REVIEW: Tangerine

29 07 2015

TangerineThe big headline surrounding “Tangerine” after its premiere at the Sundance Film Festival concerned its radical filming techniques.  Director Sean Baker made the decision to shoot his entire project on an iPhone using anamorphic lens adapters, which makes it the first widely legitimated film made with such mobile cameras.  As he later explained in interviews, this choice largely came about due to budgetary concerns.

But to relegate this aesthetic selection simply to fiscal matters does the film a disservice.  The iPhone does not merely capture the events of “Tangerine.”  It heightens them, lending a sense of ceaseless motion and excitement to the proceedings.  Unlike a larger camera, the untethered iPhone as a recording mechanism can float more freely through a scene.

With such a camera, Baker (who also co-shot the film with Radium Cheung) has the freedom to quickly jump around a moment to find the most interesting component at any given time.  This enhanced capacity makes a perfect match of form to content as “Tangerine” follows a day in the life of two transgender sex workers in Hollywood.  Their activities, which are covert and shady by nature of their illegality, lead to many dramatic and surprisingly hysterical situations.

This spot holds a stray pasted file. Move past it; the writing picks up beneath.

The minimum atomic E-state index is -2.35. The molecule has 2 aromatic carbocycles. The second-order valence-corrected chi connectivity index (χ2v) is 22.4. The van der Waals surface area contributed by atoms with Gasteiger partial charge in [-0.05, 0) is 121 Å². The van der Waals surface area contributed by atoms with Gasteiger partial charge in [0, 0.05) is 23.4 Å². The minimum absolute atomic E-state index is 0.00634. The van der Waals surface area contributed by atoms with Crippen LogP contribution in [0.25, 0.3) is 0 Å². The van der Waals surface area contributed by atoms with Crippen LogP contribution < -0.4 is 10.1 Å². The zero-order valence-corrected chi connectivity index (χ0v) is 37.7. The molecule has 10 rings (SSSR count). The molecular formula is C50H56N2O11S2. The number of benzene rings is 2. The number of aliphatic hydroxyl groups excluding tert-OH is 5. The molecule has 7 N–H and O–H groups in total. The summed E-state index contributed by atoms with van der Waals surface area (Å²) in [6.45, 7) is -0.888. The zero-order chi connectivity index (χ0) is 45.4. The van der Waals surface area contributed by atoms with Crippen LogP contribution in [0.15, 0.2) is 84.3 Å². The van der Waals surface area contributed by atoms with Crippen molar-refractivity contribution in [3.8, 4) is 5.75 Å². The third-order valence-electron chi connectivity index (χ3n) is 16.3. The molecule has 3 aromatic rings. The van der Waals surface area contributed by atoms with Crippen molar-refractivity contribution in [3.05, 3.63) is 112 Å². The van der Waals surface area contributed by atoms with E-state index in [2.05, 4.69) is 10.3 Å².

At first, “Tangerine” seems content to just portray its two leads, Kitana Kiki Rodriguez’s Sin-Dee and Mya Taylor’s Alexandra, shooting the breeze in swear-heavy vernacular.  Both are fast-talking chicks quick to erupt in anger over the backhanded dealings of their pimp, Chester.  The camera mostly follows as their mouths and egos lead them across town, resembling a collection of anecdotes.  It glides by on novelty for a while but fully redeems itself when a number of the threads connect in one uproarious climax.

Sneakily, “Tangerine” also comes full circle in the end and reveals itself as a rather touching chronicle of friendship through thick and thin.  Sin-Dee and Alexandra are two indelible creations who will likely linger in the cinematic landscape far longer than the battery of an iPhone.  B+3stars

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One response

5 08 2015
Courtney Small

This is one of my favourite films of the summer so far. Did not expect such an energetic, and surprisingly touching, film. You practically forget that it was even shot on an iPhone by time you are 15 minutes into it.

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